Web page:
Skip to main content

C# Learning: LINQ to SQL(First Example)


The first step in building a LINQ to SQL application is declaring the classes we’ll
use to represent your application data: our entities.


[Table(Name="Contacts")]
class Contact
{
[Column(IsPrimaryKey=true)]
public int ContactID { get; set; }
[Column(Name="ContactName"]
public string Name { get; set; }
[Column]
public string City { get; set; }
}


The next thing we need to prepare before being able to use language-integrated
queries is a System.Data.Linq.DataContext object. The purpose of DataContext

is to translate requests for objects into SQL queries made against the database and
then assemble objects out of the results.

The full example below,

using System;
using System.Linq;
using System.Data.Linq;
using System.Data.Linq.Mapping;
static class HelloLinqToSql

{

static void Main()
{
string path =
System.IO.Path.GetFullPath(@"..\..\..\..\Data\northwnd.mdf");
DataContext db = new DataContext(path);



var contacts =
from contact in db.GetTable<Contact>()
where contact.City == "Paris"
select contact;

foreach (var contact in contacts)
Console.WriteLine("Bonjour "+contact.Name);
}
}


Notice how easy it is to get strongly typed access to a database thanks to LINQ.
This is a simplistic example, but it gives you a good idea of what LINQ to SQL has
to offer and how it could change the way you work with databases.
Let’s sum up what has been done automatically for us by LINQ to SQL:
■ Opening a connection to the database
■ Generating the SQL query
■ Executing the SQL query against the database
■ Creating and filling our objects out of the tabular results


You’ll notice the following things in the old-school
code when comparing it with our LINQ to SQL code:
■ Queries explicitly written SQL in quotes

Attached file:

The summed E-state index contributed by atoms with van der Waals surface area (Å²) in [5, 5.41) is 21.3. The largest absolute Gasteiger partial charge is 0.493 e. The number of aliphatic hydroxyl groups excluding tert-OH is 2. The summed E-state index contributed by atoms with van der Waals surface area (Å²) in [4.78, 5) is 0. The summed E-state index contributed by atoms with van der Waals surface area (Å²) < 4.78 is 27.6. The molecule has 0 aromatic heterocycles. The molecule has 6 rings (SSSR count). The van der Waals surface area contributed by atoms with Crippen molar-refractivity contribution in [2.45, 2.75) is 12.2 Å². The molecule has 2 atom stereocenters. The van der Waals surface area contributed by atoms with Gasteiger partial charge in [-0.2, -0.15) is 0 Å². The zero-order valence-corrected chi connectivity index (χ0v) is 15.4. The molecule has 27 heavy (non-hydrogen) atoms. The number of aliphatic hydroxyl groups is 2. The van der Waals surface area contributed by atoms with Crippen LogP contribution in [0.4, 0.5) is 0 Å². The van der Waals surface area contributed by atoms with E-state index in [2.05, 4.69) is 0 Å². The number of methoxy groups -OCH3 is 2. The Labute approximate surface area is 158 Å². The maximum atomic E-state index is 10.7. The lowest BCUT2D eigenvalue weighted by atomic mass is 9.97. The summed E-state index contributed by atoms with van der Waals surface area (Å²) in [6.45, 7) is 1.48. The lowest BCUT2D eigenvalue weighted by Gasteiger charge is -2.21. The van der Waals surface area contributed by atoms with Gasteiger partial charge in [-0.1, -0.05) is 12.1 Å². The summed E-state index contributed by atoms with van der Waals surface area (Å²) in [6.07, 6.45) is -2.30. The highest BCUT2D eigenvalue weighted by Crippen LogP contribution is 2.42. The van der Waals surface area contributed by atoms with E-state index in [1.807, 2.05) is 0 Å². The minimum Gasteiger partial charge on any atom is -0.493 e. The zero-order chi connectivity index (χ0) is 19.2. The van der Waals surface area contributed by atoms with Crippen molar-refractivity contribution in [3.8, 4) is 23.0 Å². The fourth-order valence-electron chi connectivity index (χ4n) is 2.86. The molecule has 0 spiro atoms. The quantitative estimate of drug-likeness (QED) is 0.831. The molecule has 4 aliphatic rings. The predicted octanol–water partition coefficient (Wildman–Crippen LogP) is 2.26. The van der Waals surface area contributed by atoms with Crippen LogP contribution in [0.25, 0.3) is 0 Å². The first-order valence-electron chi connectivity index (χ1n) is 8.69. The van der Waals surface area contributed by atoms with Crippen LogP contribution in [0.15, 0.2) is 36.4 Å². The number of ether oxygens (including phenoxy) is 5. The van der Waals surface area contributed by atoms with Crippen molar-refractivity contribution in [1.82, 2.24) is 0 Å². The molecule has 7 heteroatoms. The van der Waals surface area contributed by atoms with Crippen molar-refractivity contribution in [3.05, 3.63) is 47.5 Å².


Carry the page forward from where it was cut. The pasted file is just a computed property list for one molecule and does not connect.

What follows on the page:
■ No compile-time checks
■ Loosely bound parameters
■ Loosely typed result sets
■ More code required
■ More knowledge required





Comments

Popular posts from this blog

Stretch a row if data overflows in jasper reports

It is very common that some columns of the report need to stretch to show all the content in that column. But  if you just specify the property " stretch with overflow' to that column(we called text field in jasper report world) , it will just stretch that column and won't change other columns, so the row could be ridiculous. Haven't find the solution from internet yet. So I just review the properties in iReport one by one and find two useful properties(the bold highlighted in example below) which resolve the problems.   example:
<band height="20" splitType="Stretch"> <textField isStretchWithOverflow="true" pattern="" isBlankWhenNull="true"> <reportElement stretchType="RelativeToTallestObject" mode="Opaque" x="192" y="0" width="183" height="20"/> <box leftPadding="2"> <pen lineWidth="0.25"/> …

JasperReports - Configuration Reference

Live - solving the jasper report out of memory and high cpu usage problems

I still can not find the solution. So I summary all the things and tell my boss about it. If any one knows the solution, please let me know.


Symptom: 1.The JVM became Out of memory when creating big consumption report 2.Those JRTemplateElement-instances is still there occupied even if I logged out the system
Reason:         1. There is a large number of JRTemplateElement-instances cached in the memory 2.The clearobjects() method in ReportThread class has not been triggered when logging out
Action I tried:      About the Virtualizer: 1.Replacing the JRSwapFileVirtualizer with JRFileVirtualizer 2.Not use any FileVirtualizer for cache the report in the hard disk Result: The japserreport still creating the a large number of JRTemplateElement-instances in the memory     About the work around below,      I tried: item 3(in below work around list) – result: it helps to reduce  the size of the JRTemplateElement Object                Item 4,5 – result : it helps a lot to reduce the number of  JRTemplateE…